In the area for triage, the time work took corresponded to 24 hours, in line with the working hours and the quantity of clinics. This ratio was also referred to in research carried out in the United States(13), which considered a workload of 24 hours for this area, per day, and a nurse-patient ratio of 1 nurse per shift per clinic in the 24 hours.
The analysis of average daily time of work found in the shock room was considered low in relation to the context of the area. This information raised questions about the method used in data collection, which measured the time of nursing attendance without taking into account the quantity of professionals involved, simultaneously, in this attendance.
The majority of the emergency attendances are accomplished by more than one nursing professional; consequently, the workload must be doubled or tripled in the cases where the attendance is provided by two or three professionals. Therefore, one may consider that the average work time in this area is, at least, two times bigger, that is, 1 hr instead of 0.5 hr per patient.
The same occurred in the room for medication/procedures with pediatric patients, where nursing procedures are frequently undertaken by two nursing professionals. However, it is estimated that, in this area, an increase of 1.5 times the average daily workload compared to that found in this study would correspond to 1 hr instead of 0.6 hr per patient.
The average daily work time found in the areas of the room for medication/procedures with adult patients and the Suture room was considered appropriate for the context of those areas.
In the emergency room, the average assistance time, in hours, per patient, per day was 16.4 hr, and the nurse-patient ratio was 1:1.2, a value close to that found in a study undertaken in the United States(13) which obtained 15.8 hr or 1:1.5 nurse-patient. This area's patients have the profile of critically-ill patients, therefore the average assistance time corresponded to the studies which administered the NAS(8) in different intensive care units(14-15), as well as with the time value for intensive care, recommended by the Ministry of Health(16) (15hr) and below the time for intensive care called for in Resolution COFEN nº 293/04(10), considered appropriate for the Brazilian context by a study(17) which evaluated the parameters proposed in this Resolution(10).
In the area of observation of adult patients, the majority of patients (50.7%) were classified as minimal care; 27.4% as intermediate care and 16% as high dependency. Similar results were found in a Medical Clinic inpatient unit: minimal care, 45.9%; intermediate care 24.9% and high dependency, 29%(9).
The average time of care per patient found in the observation of adult patients was 5.7 hr (1 nursing professional for 3.5 patients), which corresponds to the time of intermediate care recommended in the Resolution COFEN nº 293/04(10). Research carried out in the American context(13) obtained, in the ED studied, an average of 3.1 hr of nursing care per patient (that is, 1:8), a value below that called for in Resolution nº293/04(11) for minimal care patients.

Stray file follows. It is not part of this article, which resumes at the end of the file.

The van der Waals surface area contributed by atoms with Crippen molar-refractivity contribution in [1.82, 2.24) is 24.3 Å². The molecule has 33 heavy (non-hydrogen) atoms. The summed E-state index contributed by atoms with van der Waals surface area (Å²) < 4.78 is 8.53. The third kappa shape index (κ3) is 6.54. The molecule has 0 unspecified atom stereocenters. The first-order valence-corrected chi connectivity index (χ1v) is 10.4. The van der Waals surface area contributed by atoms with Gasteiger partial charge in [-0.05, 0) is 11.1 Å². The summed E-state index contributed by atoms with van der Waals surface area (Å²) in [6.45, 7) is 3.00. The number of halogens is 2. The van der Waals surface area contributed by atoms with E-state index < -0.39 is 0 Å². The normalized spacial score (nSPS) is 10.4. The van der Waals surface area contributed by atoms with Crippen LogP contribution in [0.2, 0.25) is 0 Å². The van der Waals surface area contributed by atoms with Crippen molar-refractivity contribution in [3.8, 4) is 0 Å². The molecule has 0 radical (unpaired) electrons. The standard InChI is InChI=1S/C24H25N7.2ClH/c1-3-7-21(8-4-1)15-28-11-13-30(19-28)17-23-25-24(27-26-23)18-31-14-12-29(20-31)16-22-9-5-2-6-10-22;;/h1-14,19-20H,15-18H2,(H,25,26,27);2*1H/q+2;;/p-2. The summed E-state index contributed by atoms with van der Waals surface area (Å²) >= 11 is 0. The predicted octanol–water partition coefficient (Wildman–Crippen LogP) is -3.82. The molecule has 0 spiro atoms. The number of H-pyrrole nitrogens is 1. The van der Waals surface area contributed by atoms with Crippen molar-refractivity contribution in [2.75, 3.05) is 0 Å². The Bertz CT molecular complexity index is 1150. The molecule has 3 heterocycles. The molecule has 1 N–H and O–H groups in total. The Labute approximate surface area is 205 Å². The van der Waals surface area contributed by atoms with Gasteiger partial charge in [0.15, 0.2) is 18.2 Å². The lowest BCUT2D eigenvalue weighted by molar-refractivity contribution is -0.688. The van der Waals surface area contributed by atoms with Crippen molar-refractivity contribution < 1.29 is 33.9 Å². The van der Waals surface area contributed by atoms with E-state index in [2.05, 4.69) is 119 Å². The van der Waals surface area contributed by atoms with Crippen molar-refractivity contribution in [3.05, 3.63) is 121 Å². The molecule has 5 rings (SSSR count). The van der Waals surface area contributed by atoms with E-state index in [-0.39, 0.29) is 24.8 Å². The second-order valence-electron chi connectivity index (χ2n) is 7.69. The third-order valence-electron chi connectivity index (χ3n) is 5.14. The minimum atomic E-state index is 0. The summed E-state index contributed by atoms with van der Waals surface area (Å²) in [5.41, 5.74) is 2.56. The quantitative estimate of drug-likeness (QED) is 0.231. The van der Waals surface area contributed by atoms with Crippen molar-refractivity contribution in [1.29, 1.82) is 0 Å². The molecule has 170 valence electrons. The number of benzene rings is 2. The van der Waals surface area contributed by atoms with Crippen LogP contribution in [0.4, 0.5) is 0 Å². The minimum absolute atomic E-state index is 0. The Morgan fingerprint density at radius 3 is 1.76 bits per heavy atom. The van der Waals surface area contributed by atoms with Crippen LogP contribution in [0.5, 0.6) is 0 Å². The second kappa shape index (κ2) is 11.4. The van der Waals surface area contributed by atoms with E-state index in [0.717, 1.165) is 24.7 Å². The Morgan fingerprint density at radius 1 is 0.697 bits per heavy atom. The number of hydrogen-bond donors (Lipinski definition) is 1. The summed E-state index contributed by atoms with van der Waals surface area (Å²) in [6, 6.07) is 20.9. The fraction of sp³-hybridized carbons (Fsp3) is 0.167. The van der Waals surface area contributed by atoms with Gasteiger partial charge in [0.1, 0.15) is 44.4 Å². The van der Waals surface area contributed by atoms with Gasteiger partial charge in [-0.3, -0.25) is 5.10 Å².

It should be emphasized that in the present research, the work time was identified by means of an instrument for classification of patients which shows the care time required by the patient, different from the study cited(13) which ascertained the work time given by the nursing professionals present on the shift.
The average work time per patient in the observation of pediatric patients was 7.9 hr (1:2.5). This average value is between the times for intermediate care and semi-intensive care established by Resolution COFEN nº 293/04(10).
With the exception of the area of triage, the present research had, as a limitation, the lack of indication of the proportion of the quantity of professionals, per category, necessary in each area of the ED.
The development of this research made it possible to analyze the differences between the areas of an ED and the relevancy of a methodology for identifying the nursing work load for each of these areas.
In the shock room, where the emergency attendances are, usually, carried out by more than one nursing professional, it was observed that the instrument used for data collection was limited to the time of assistance to the patient and did not take into account the quantity of nursing professionals who, simultaneously, provided care to the patient which doubles or triples the care time.
The same occurred in the room for medication/procedures for pediatric patients, where the nursing procedures are usually carried out by two professionals. It is therefore understood that in these areas the workload identified may be affected by the limitation of the method used in collecting data.
It is recommended that research related to this issue should consider the need for more than one professional in patient care.
The use of the nurse-patient ratio to establish the workload may be considered a more comprehensible strategy in communication with management of hospital institutions. It is recommended that the quantity of these ratios be rounded to the nearest whole number, in line with each institution's characteristic.
The choice of differing instruments for identifying nursing workloads in the different areas of ED was necessary due to the peculiarities of each area.
The instruments used were shown to be appropriate for identifying the workload in the emergency room and in the observation of adult and pediatric patients, respectively.
The proposal of a methodology for measuring workload in ED allowed the identification of time indicators for different areas of a general ED and thus contributes to the calculation of the dimensioning of nursing professionals in this type of service.
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Raquel Rapone Gaidzinski
Universidade de São Paulo. Escola de Enfermagem
Av. Dr. Enéas de Carvalho Aguiar, 419
Bairro Cerqueira César
CEP: 05403-000, São Paulo, SP, Brasil
Received: Aug. 13th 2012
Accepted: Oct. 1st 2012